Monday, December 24, 2012

Nonfiction Monday: We've Got a Job by Cynthia Levinson

Nonfiction Monday is a weekly meme in the Kidlitosphere that invites bloggers to read and review a nonfiction book on Monday as a way to promote high-quality nonfiction titles.  Each week, a different blogger "hosts" Nonfiction Monday and provides a roundup of all the posts.  This week Nonfiction Monday is hosted by Jean Little Library.

We've Got a Job: The 1963 Birmingham Children's March by Cynthia Levinson

Did you realize that in the spring of 1963, the civil rights movement in Birmingham, Alabama was floundering?  That Martin Luther King Jr. was somewhat of a persona non grata among civil rights workers in Birmingham? Or that it took the courageousness of children to reignite the movement and bring about change? Yup.  Me neither.

Author Cynthia Levinson spent years researching the civil rights movement in Birmingham, AL, interviewing march participants (who in 1963 were just children), working with local historians and archivists to read and review primary and secondary documents, and resolving differences in first-person accounts.  The end result is her masterfully researched and documented We've Got a Job: the 1963 Birmingham Children's March.  The book, which takes a comprehensive look at the fight for civil rights in Birmingham, AL, follows four African-American children who were personally involved in the children's march. James, Audrey, Washington and Arnetta came from very different backgrounds and followed very different paths in life, but all grew up in segregated Birmingham and participated in the children's march.  In addition to following the stories of these four young activists, Levinson provides extensive information about the challenges that African Americans faced in Birmingham and throughout the South, the strategies and motivations of those that sought to keep them oppressed, and how all of the pieces of the puzzle fit together.  Using first-person accounts, archival photos and the text of primary documents from the time period, Levinson has created a moving - and at times shocking - work of nonfiction that covers a seldom discussed piece of the civil rights movement.  Not to be missed.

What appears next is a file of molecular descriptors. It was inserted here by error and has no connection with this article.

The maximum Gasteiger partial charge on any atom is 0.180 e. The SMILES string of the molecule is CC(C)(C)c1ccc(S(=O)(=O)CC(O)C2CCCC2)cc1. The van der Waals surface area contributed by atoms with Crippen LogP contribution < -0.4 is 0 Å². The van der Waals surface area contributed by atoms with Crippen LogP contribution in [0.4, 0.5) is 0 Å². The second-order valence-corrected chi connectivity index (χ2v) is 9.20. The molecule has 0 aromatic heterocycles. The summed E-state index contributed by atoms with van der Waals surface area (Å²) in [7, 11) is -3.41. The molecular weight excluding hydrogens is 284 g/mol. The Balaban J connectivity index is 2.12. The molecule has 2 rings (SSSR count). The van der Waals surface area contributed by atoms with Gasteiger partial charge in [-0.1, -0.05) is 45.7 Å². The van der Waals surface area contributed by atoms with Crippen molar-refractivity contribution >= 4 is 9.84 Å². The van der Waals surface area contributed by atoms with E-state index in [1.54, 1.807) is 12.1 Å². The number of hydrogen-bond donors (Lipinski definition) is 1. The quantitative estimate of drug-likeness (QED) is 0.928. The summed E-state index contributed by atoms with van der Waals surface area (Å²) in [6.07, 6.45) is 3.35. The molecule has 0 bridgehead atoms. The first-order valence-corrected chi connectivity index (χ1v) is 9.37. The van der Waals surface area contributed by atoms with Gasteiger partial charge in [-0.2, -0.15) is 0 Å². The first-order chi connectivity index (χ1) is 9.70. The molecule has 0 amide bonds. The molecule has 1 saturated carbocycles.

Recommended for any person - young or old - with an interest in the civil rights movement and the power of children to advocate for change and work for justice.

We've Got a Job is one of five finalists for the YALSA Excellence in Nonfiction Award.  The winner will be announced at the Youth Media Awards on Tuesday, January 28, 2013.

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